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Finding Unused Variables: An example for First Class Variables

As you might be aware, we added to Pharo the concept of Firsts class Variables” that is, there is a meta object for every variable in the system.

Historically, even though you might think that everything is an Object” in Smalltalk, the memory constraints that existed when ST80 was created did not make reifying everything possible. Even today, this has to be done with care: for example, instances of TempVariable are only created on demand in Pharo.

As for ST80: Instance Variables are one example of things that are not Objects: The only thing that we have are the names (that is, strings) of the instance variables defined by a class. The order is fixed so that the offset of the variables in the list of all instance variable of the class hierarchy actually is the offset that the bytecode uses to access this variable.

Thus all code dealing with Variables tend to be formulated quite low level”. It exposes a lot of implementation details: you need to find names, then the offset, then use a low level bytecode scanning method to check if a method accesses this offset.

So how do First Class” Variables improve the situation? Let’s see what we have to do to find all classes that define an instance variable that is not accessed.

First we get all the instance variables of the complete system:

    allInstanceVariables := Smalltalk globals allBehaviors flatCollect: [ :each | 
        each instanceVariables ].

There are 13269 in my Pharo9 image. As these are Objects, they implement an extensive meta API. The method we are interested in is #isReferenced. This will return true if an instance variable is referenced, false if not.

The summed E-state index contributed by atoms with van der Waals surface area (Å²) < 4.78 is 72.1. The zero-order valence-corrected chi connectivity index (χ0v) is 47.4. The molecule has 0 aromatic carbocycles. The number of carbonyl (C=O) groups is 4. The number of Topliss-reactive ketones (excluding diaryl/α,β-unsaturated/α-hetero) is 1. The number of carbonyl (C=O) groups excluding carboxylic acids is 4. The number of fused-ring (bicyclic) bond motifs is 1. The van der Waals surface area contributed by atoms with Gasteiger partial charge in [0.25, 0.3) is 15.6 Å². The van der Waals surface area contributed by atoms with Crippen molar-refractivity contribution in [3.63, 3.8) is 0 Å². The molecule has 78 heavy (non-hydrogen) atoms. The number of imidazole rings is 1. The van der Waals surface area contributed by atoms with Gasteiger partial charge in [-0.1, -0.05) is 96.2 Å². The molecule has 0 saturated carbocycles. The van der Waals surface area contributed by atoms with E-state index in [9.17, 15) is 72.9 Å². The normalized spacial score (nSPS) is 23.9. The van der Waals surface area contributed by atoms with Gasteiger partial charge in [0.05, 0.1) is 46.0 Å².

We can just filter using #reject: to get all the instance variables that are not used:

    unreferendedInstanceVariables := allInstanceVariables reject: [ :each | each isReferenced ].

To find the classes, we ask for #definingClass. And as one class could have multiple unused variables, we convert the result to a Set, this way we see every class only once:

    classesWithUnusedVars := variables collect: [ :each | each definingClass ] as: Set.

    classesWithUnusedVars size ==> 126

So there are 126 classes that define instance variables that have no reference. Some of those are test data classes that are used to test things about non-used instance variables (or something where the fact that they are not used do not matter). But many are just mistakes, left overs of code removed, for example.

You can inspect the classes:

Test Image

We should fix them all and add a ReleaseTest to make sure that code like this never gets merged. We did that already for temporary variables and it has proven to be a good idea.

A first step can be found here: https://github.com/pharo-project/pharo/pull/7780

The PR fixes some cases and adds the code described above as a (for now skipped) test.

If you are looking for something to contribute, we need help to check all the 120 classes and either add them to the false positive list or remove the unused variable.

Back to why first class variables are so nice: imagine you now want to do the same for class variables. In ST80, the code would look completely different. They are of course implemented differently, there is no offset, instead you have to scan for Associations (bindings) in the literals.

But with First Class Variables, there is just one change needed: we ask the class for #classVariables.

variables := Smalltalk globals allBehaviors flatCollect: [ :each | each classVariables ].
variables := variables reject: [ :each | each isReferenced ].
variables := variables collect: [ :each | each definingClass ] as: Set.


So now you will of course be asking: But the low level version will for sure be faster, as we have full control!

The amazing thing is: #isReferenced is actually implemented to do exactly what you would do by hand”: it falls back to #readsField: for InstanceVariableSlot (scanning bytecode), while if you create your own kind of instance variable that does not use the ivar access bytecode, it will search the AST instead.

Posted on November 20, 2020   #Pharo  

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